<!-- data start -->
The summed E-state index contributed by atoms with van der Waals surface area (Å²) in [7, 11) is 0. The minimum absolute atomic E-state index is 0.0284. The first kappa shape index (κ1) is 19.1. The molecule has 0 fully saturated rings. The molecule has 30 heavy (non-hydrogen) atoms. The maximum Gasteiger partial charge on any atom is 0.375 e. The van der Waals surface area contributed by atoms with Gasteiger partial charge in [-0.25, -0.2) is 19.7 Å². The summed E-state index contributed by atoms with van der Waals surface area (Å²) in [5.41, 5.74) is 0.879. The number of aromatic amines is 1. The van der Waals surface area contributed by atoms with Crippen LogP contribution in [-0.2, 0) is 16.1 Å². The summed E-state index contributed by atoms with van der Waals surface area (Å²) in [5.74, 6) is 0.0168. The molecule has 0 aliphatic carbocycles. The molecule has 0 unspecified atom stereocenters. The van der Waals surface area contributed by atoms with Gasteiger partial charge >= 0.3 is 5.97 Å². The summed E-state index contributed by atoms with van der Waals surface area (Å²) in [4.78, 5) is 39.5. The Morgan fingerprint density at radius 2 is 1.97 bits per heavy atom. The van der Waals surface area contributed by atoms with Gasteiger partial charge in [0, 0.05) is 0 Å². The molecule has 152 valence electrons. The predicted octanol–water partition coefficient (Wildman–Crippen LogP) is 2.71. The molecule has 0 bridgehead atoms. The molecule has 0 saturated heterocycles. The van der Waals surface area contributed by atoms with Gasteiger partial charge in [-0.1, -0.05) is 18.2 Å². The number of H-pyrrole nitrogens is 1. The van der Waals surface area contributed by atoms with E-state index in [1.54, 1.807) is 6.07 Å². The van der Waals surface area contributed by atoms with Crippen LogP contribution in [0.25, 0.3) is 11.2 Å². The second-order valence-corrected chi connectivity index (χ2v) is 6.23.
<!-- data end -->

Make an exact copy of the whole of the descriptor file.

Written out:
The summed E-state index contributed by atoms with van der Waals surface area (Å²) in [7, 11) is 0. The minimum absolute atomic E-state index is 0.0284. The first kappa shape index (κ1) is 19.1. The molecule has 0 fully saturated rings. The molecule has 30 heavy (non-hydrogen) atoms. The maximum Gasteiger partial charge on any atom is 0.375 e. The van der Waals surface area contributed by atoms with Gasteiger partial charge in [-0.25, -0.2) is 19.7 Å². The summed E-state index contributed by atoms with van der Waals surface area (Å²) in [5.41, 5.74) is 0.879. The number of aromatic amines is 1. The van der Waals surface area contributed by atoms with Crippen LogP contribution in [-0.2, 0) is 16.1 Å². The summed E-state index contributed by atoms with van der Waals surface area (Å²) in [5.74, 6) is 0.0168. The molecule has 0 aliphatic carbocycles. The molecule has 0 unspecified atom stereocenters. The van der Waals surface area contributed by atoms with Gasteiger partial charge >= 0.3 is 5.97 Å². The summed E-state index contributed by atoms with van der Waals surface area (Å²) in [4.78, 5) is 39.5. The Morgan fingerprint density at radius 2 is 1.97 bits per heavy atom. The van der Waals surface area contributed by atoms with Gasteiger partial charge in [0, 0.05) is 0 Å². The molecule has 152 valence electrons. The predicted octanol–water partition coefficient (Wildman–Crippen LogP) is 2.71. The molecule has 0 bridgehead atoms. The molecule has 0 saturated heterocycles. The van der Waals surface area contributed by atoms with Gasteiger partial charge in [-0.1, -0.05) is 18.2 Å². The number of H-pyrrole nitrogens is 1. The van der Waals surface area contributed by atoms with E-state index in [1.54, 1.807) is 6.07 Å². The van der Waals surface area contributed by atoms with Crippen LogP contribution in [0.25, 0.3) is 11.2 Å². The second-order valence-corrected chi connectivity index (χ2v) is 6.23.